Traditional media is made up of a hierarchical structure. The best publications of our time, or at least the most widely respected, cull their content from a specific contingent of “qualified” writers. To get published, you need to work your way up the traditional structure; attend J-school, do beat reporting, and, even then, you need some luck. The Internet was supposed to shake up media, but the way it has done so is more reserved to the realm of how media is consumed and disseminated. Sure, with the Internet everyone can be a creator, but the hulks of the media industry still seem to somewhat rely upon finding traditional writers.
In rare cases, such as that of NYTimes reporter Brian Stelter, younger voices break through and get hired by the old media. This was one product of the Internet. A side effect, however, was that in creating a platform for the dissemination of content, there ended up being a ton of it…and much of it not very good. Essentially, the Internet has allowed anyone to write (both good and bad) and let the older publications push their content out faster. However, there’s a gap here.
Where is the voice of the ever coveted 18 to 24 demographic in the media? It feels like so many publications seek to cater to these individuals, but don’t trust that same audience to write or create on a large scale.
Visually beautiful, with a clean layout for reading content, Richie Siegel’s new online publication seeks to offer a suave platform for young voices to add their say to the media. Equating it to “The New Yorker for our generation,” Seersucker looks like a publication to be taken seriously. While it’s the content that matters, perhaps this kind of effort will make the higher-up media moguls take notice of the young talent out there.
While it was just recently launched, and content is looking a bit thin, you can take a look at Seersucker by visiting http://seersuckermag.com
Disclosure: I have discussed some of the aspects and strategy of Seersucker with the site’s founder, but the views here are mine alone.
On Sunday, May 13, just a few hours after touching down at Washington Dulles International Airport, I fought the jetlag and headed to the Newseum to see New York Time’s media reporter Brian Stelter. In the world of print journalism, Stelter is, as one source put it, the “embodiment of the confluence between new media and old.” In his college years at Towson University, he started a blog called “TVNewser” that quickly became the standard for finding out the inner-workings of the news business.
The Times, impressed by a Stelter’s work, hired him directly out of college. Now at 26, he is still arguably one of the most active users of social media among mainstream reporting today. From Twitter to Tumblr to Instagram, Stelter often creates and consumes content, even posting drafts of news stories for feedback on the social web. Most recently, he was featured in the documentary “Page One: Inside the New York Times,” where he starred along with veteran reporter David Carr. In the film, one gets a sense of just how connected Stelter is, surrounded at his desk by a television, laptop, landline telephone, and cell phone, all of which are active.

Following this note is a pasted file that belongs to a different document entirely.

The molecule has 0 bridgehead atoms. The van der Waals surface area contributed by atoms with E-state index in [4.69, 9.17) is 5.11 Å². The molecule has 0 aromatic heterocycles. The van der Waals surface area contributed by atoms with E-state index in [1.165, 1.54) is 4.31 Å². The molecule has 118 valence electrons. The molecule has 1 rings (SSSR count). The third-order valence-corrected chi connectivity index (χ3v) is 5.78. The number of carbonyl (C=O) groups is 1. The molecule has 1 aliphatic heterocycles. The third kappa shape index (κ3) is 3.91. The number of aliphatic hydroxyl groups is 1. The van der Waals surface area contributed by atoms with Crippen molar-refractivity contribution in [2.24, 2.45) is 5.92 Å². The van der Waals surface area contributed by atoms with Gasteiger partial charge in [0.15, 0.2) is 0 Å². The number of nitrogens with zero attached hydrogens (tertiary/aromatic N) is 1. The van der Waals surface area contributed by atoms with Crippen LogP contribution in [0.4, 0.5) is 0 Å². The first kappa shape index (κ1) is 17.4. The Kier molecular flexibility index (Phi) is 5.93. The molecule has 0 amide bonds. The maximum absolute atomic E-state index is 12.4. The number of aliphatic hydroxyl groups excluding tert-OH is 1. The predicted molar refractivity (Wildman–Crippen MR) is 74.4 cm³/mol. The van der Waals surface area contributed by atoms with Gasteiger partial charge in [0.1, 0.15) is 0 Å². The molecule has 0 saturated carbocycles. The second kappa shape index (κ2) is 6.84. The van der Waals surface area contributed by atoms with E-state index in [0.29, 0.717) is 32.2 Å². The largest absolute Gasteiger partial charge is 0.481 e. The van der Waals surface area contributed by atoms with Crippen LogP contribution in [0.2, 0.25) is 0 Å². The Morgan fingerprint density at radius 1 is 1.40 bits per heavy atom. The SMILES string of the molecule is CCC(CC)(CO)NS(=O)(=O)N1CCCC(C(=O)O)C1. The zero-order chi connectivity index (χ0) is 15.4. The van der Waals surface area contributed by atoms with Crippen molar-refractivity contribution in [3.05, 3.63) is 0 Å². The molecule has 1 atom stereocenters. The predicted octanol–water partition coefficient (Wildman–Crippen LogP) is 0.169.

A healthy chunk of the talk reflected upon the new emergence of digital publication and media assumption. In recent years, sales of print newspapers have decreased rapidly leading to lost ad revenue. Stelter himself does not subscribe to the print edition of the Times, only buying the Sunday print edition at a newsstand each week. Inevitably, this has led to transitions within the industry itself, specifically within the paper’s leadership. Up until recently, Bill Keller was the Executive Editor. Keller was a print man through and through; it was what he knew and what he did well. Old-school journalism, if you will.
Today, the executive editor of the New York Times, and first female head editor, is Jill Abramson. What Stelter told the audience about next made me realize the sea change that is currently occurring within journalism.
Jill Abramson does not go to A1 meetings.
For a little more context: A1 is the front page of the paper, and the A1 editorial meeting is where they decide what stories will be featured on the front page. According to Stelter, Abramson no longer attends.
Where, you might ask, does she spend her time then? The web edition meeting. Abramson is actively involved in deciding what goes on the front of the web page.
To me, this is a clear sign of the direction where news and media are going. If the Executive Editor of the Times, the Old Gray Lady itself, is more focused on web than print, the fate for tactile newspapers is sealed. Stelter predicts that print editions will become somewhat of a luxury product and I tend to agree with him. Coming from a family that still subscribes to print editions of the Wall Street Journal, Financial Times, Washington Post, and the New York Times, my parents feel a lot of connection to these products, as do I. That said, with advents in technology such as Apple’s Retina display, reading on a device is becoming more appealing than ever.
Brian Stelter is a great example of a journalist who gets it: he knows what is coming, but also seems ready to adapt. I hope that we can all do the same.